Jessica Leigh Hester is a former senior associate editor at CityLab, covering environment and culture. Her work also appears in the New Yorker, The Atlantic, New York Times, Modern Farmer, Village Voice, Slate, BBC, NPR, and other outlets.
Don’t be intimidated.
Once, the roof was silver tar, sticky and blinding in the summer heat like a melting spaceship. Now, it’s a green oasis three stories above the ground.
Annie Novak hunches over rows of crops, harvesting chard and arugula as she looks out over empty rooftops towards the Chrysler Building, the East River, and the water towers and smokestacks of derelict industrial plants. Her garden, Eagle Street Rooftop Farm, is a 6,000-square-foot for-profit operation atop a soundstage in Greenpoint, Brooklyn.
Novak’s model—the sprawling, elevated farm with dozens of varieties of produce, plus bees, chickens, and rabbits—won’t work for everyone. But no matter your housing situation, there’s something any urban dweller can grow. Two experts told CityLab how to settle on the right crop (and keep it alive).
Consider sun and space. Most edible plants thrive in full sun, meaning 6 to 8 hours a day, says Novak. If your building is a little less drenched, you can still try herbs such as basil, thyme, or sage. They’ll even hold their own in small containers on your window sill, if you don’t have outdoor access. (Cold drafts, though, will work against you.) If you’ve got a small patio or terrace, try greens such as collards, chard, or lettuce. Plants with fruit—including dwarf varieties of trees, as well as berries and tomatoes—are the most demanding.
Novak cautions against going rogue and dragging plants and pots out onto the roof or balcony without making sure it’s structurally sound, and that you have legal access. Check your local building codes and use common sense. “If you have to crawl out a window and up a fire escape, and no one’s ever up there except for you, that’s not a great sign,” she says. Novak’s new book, The Rooftop Growing Guide: How to Transform Your Roof Into a Vegetable Garden or Farm, has lots of tips for people who can forge ahead.
Choose plants with a big yield for little effort. K.Ruby Blume, the founder of the Institute of Urban Homesteading in Oakland, California, recommends broadcasting lettuce or mesclun seeds. Microgreens are a good choice because you can harvest them quickly and often. “You can eat arugula even if it’s an inch-and-a-half tall,” says Novak.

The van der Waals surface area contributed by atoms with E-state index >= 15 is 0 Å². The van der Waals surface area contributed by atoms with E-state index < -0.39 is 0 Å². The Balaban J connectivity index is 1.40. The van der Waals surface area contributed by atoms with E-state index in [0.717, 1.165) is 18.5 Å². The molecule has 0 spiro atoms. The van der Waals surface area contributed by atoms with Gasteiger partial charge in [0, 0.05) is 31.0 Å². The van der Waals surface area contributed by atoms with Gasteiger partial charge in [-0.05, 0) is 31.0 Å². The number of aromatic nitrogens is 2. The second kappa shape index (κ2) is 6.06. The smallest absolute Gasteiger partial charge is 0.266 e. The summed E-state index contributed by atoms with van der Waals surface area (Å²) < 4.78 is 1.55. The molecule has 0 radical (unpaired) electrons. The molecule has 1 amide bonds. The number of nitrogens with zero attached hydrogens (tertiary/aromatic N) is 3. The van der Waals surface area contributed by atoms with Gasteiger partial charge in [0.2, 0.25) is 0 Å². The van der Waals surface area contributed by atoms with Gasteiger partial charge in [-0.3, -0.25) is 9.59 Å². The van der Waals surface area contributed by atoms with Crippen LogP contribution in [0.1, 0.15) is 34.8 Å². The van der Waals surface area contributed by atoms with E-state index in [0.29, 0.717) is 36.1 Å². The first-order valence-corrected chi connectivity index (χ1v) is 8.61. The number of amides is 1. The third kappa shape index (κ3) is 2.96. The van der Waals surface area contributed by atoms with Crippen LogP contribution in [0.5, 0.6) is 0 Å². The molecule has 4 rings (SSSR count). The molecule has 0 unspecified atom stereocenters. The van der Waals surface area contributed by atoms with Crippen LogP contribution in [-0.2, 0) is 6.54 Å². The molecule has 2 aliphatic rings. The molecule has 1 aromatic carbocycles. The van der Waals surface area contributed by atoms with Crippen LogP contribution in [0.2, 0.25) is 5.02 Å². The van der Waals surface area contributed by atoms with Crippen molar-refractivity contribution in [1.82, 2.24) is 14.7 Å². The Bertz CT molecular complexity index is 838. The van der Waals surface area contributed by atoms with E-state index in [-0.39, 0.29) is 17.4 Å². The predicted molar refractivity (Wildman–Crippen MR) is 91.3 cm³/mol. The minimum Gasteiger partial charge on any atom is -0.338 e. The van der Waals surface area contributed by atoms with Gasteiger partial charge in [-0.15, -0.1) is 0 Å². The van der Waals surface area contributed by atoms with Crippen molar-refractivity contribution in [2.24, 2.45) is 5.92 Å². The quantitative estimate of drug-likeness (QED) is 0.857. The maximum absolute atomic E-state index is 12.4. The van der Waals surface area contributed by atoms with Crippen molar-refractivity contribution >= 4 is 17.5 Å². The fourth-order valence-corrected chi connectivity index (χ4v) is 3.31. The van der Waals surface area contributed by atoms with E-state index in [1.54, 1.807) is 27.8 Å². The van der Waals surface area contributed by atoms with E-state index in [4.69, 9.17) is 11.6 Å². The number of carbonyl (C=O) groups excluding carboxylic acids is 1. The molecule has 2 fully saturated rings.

Another approach would be to prioritize rarity. Novak planted borage flowers because she had trouble finding them at markets. (The little blue petals taste a bit like cucumbers; Novak uses them as cocktail garnishes.)
Many plants for sale at big-box stores or bodegas have been shipped across the country. They might not be the varieties best suited to growing in your area. Blume suggests buying plants from your local nursery, where an expert can help you decide what will have the best chance of success.
Start small. On her urban lot, about 1/10 of an acre in Oakland, Blume tends to fruit trees, berries, grape vines, hops, and a vegetable garden, and raises pigeons, chickens, and other animals. It’s quite a spread. Then again, she has temperate weather, plenty of space, and 30 years of experience. Blume says that novice urban gardeners have a tendency to try to tackle too much. “Don’t imagine that you can plant everything at once and have it go well,” she says. Start with one or two plants this year, and see how it goes.
Select the right container. Blume points out that plants in the ground have room to spread their roots many feet wide. They’re constrained by the diameter of containers. Admittedly, it’s easiest for car-less consumers to opt for a smaller container that’s easier to cart home on public transit, Novak says. But the snug fit won’t do the vegetables any favors. Herbs have shallow roots and can handle being tucked in to a windowbox. But for produce such as zucchini, tomatoes, and eggplants, Blume recommends a 15-gallon container. “The more dirt and space you can give a plant, the better it’s going to do,” Blume says. (Melons and squashes will benefit from a trellis, too.)
A sturdy container is a good choice for a balcony, where a flimsier one could blow over in a gust of wind. And bigger containers are often a little better at retaining moisture, which will be handy during the season’s hottest days.
Regardless of the size of the container, you’ll want to add compost or organic fertilizer throughout the growing season. That’s because potting soil is a bit of a misnomer. Most mixes designed for containers are a combination of peat moss and coconut coir; they drain well, helping to prevent the roots from rotting, but on their own, they won’t fuel optimal growth. “At a certain point in the season, the plants will tap out without supportive nutrients,” says Novak. “Compost is a quick and dirty way to top them off a little bit.”
Get involved in other ways. Maybe you’ve tried to coax vegetables to grow and have nothing to show for it but a few wilted, spindly stems. It’s possible that the effort outweighs the payoff—but that doesn’t mean that your affair with fresh food has to be over. “If what you really want is to be involved in your food system,” says Blume, “there are better ways.” She suggests volunteering at a food bank or soup kitchen, or seeing if your local CSA, community garden, or small-scale farm needs an extra set of hands. Volunteers keep those places going strong, she says. “Lots of amazing organic farms would love people to come out one Saturday a month and weed in exchange for food.”